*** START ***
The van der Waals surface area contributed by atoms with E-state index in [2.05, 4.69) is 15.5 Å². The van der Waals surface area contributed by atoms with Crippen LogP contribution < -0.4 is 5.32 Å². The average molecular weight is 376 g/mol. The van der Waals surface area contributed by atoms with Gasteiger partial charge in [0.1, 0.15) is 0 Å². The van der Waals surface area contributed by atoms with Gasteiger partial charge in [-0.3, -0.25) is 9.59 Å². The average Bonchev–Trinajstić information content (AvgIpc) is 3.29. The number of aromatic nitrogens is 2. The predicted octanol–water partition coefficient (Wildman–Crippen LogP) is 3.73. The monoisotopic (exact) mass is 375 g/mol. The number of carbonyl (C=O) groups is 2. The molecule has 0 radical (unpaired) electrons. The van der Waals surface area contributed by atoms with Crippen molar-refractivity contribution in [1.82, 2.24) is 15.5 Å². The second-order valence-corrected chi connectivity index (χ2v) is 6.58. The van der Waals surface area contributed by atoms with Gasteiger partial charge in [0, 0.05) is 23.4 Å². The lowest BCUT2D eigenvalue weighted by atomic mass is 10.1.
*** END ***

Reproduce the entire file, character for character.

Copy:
The van der Waals surface area contributed by atoms with E-state index in [2.05, 4.69) is 15.5 Å². The van der Waals surface area contributed by atoms with Crippen LogP contribution < -0.4 is 5.32 Å². The average molecular weight is 376 g/mol. The van der Waals surface area contributed by atoms with Gasteiger partial charge in [0.1, 0.15) is 0 Å². The van der Waals surface area contributed by atoms with Gasteiger partial charge in [-0.3, -0.25) is 9.59 Å². The average Bonchev–Trinajstić information content (AvgIpc) is 3.29. The number of aromatic nitrogens is 2. The predicted octanol–water partition coefficient (Wildman–Crippen LogP) is 3.73. The monoisotopic (exact) mass is 375 g/mol. The number of carbonyl (C=O) groups is 2. The molecule has 0 radical (unpaired) electrons. The van der Waals surface area contributed by atoms with Crippen molar-refractivity contribution in [1.82, 2.24) is 15.5 Å². The second-order valence-corrected chi connectivity index (χ2v) is 6.58. The van der Waals surface area contributed by atoms with Gasteiger partial charge in [0, 0.05) is 23.4 Å². The lowest BCUT2D eigenvalue weighted by atomic mass is 10.1.